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Leaping From and Landing On Slopes

Posted on Thursday, August 23, 2012 | 2 Comments

I just applied the other day for what would be an amazing job and I am perfectly qualified for it!  I am supposed to hear back by tomorrow at the latest if they want to interview me, so if I don't get a phone call I'm going to be pretty disappointed.  I won't be surprised, even though I feel like my qualifications align more closely with this job than any other I've applied to in the past few months, because I've only had one employer call me back since February.  It's just so frustrating trying to find a job in this economy... Well anyway, on to the topic at hand -- leaping from and landing onto sloped tiles!

Ironically, implementing jumping from and landing onto sloped tiles in my most recent solution to sloped tiles is a lot easier than before.  I've still not gotten around to fixing the slope code, but as I mentioned previously this certain aspect of it works perfectly due to how it's implemented.  The code is basically identical to the old method, but what makes it work correctly is the new pixel perfect collision method in the Power Tools.

First, we've got our variables onSlope and jumpingOnSlope.  These help us to keep track of Otto's position and current action so that we can determine what code to run.  Like before, in addition to our normal jump code, we have a section that handles jumping if we're currently standing on a sloped tile.  We only want to run this code if Otto is currently on a slope (onSlope = true) and not currently jumping from a slope (!jumpingOnSlope).  In addition, we won't run the code if stopJump or holdingSpace are active.

(FlxG.keys.SPACE && onSlope && !jumpingOnSlope && !stopJump && !holdingSpace)
If we run the slope jump code, we need to be sure to first set the player's maxVelocity.y to the default.  Then, do the normal jump routine with the addition of setting jumpingOnSlope to true.  I probably should rename that variable to jumpingFromSlope.  It always helps to be as specific as possible with your variable names, but you don't want them to be too long or your code will just get cluttered.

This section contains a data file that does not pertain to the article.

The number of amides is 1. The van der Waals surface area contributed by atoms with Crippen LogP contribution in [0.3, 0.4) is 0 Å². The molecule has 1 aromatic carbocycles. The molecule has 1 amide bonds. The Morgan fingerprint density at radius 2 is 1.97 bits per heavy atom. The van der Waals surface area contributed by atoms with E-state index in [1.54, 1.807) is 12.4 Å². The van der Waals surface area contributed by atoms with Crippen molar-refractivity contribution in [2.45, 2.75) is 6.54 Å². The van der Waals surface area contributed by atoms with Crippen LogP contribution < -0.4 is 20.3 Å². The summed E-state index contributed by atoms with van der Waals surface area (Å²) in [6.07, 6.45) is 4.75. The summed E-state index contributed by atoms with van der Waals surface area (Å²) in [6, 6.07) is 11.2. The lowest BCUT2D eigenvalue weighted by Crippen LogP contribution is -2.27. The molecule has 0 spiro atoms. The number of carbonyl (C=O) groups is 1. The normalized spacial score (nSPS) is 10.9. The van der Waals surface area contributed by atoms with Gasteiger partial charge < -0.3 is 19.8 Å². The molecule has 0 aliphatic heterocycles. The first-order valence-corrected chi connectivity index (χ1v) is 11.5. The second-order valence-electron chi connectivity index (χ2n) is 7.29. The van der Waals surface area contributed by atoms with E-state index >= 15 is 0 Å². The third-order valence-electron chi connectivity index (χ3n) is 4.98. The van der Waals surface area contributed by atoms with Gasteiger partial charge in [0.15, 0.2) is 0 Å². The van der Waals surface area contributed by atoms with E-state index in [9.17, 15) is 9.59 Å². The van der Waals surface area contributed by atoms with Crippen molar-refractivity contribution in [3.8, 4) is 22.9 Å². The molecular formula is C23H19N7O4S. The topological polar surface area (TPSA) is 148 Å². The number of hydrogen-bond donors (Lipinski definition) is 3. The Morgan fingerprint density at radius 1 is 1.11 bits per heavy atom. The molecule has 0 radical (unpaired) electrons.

player.maxVelocity.y = 454;
player.velocity.y = -player.maxVelocity.y / 2;
jumpingOnSlope = true;
holdingSpace = true;
isJumping = true;
onSlope = false;
Already, the player should be able to jump from a sloped tile.  However, we need to add code for a few other situations that could occur.  You always have to check your boundaries when changing a variable and make sure that it gets changed back to the appropriate value whenever necessary.  Let's start with jumpingOnSlope.

We should set jumpingOnSlope to false whenever the player has stopped the process of jumping from a slope.  So, we should set it in the chunk of code that runs when the player lets go of space mid-air and was still moving upward.  We also want to set it to false any time the player's y velocity is greater than zero, since that indicates that he is falling.  Also, as always, set it to false any time the slope code itself is skipped over and we run our normal collision code.
 if (!FlxG.keys.SPACE && !player.isTouching(FlxObject.FLOOR) && !stopJump && player.velocity.y < 0) {
  player.velocity.y = 0;
  stopJump = true;
  jumpingOnSlope = false;
  isFalling = true;
if (player.velocity.y > 0) {
  jumpingOnSlope = false;
  isFalling = true;
As for onSlope, it's only set to false when we run either the normal jump code or the slope jump code or if we've skipped over the slope code.  Otherwise, we set it to true any time the parser runs the slope code.

This is all I needed to do in order to get jumping from and landing on slopes working with this current method.  It works because once the player's collision point for slopes overlaps a sloped tile, we simply run the pixel perfect collision check and adjust the player's position accordingly.  Since the collision point usually won't immediately intersect the actual slope, we let "gravity" do its job until it does intersect.  If it does intersect immediately, it doesn't matter since we already have code in place to handle that situation as well.

Now all I need to do is figure out why the positioning of my sloped tile sprite doesn't work correctly and then I can put all this sloped tile business behind me!  I am hoping to find the time and motivation to do so sometime soon, but my main priority at the moment is finding a job.  As always, thanks for reading!

See you later!


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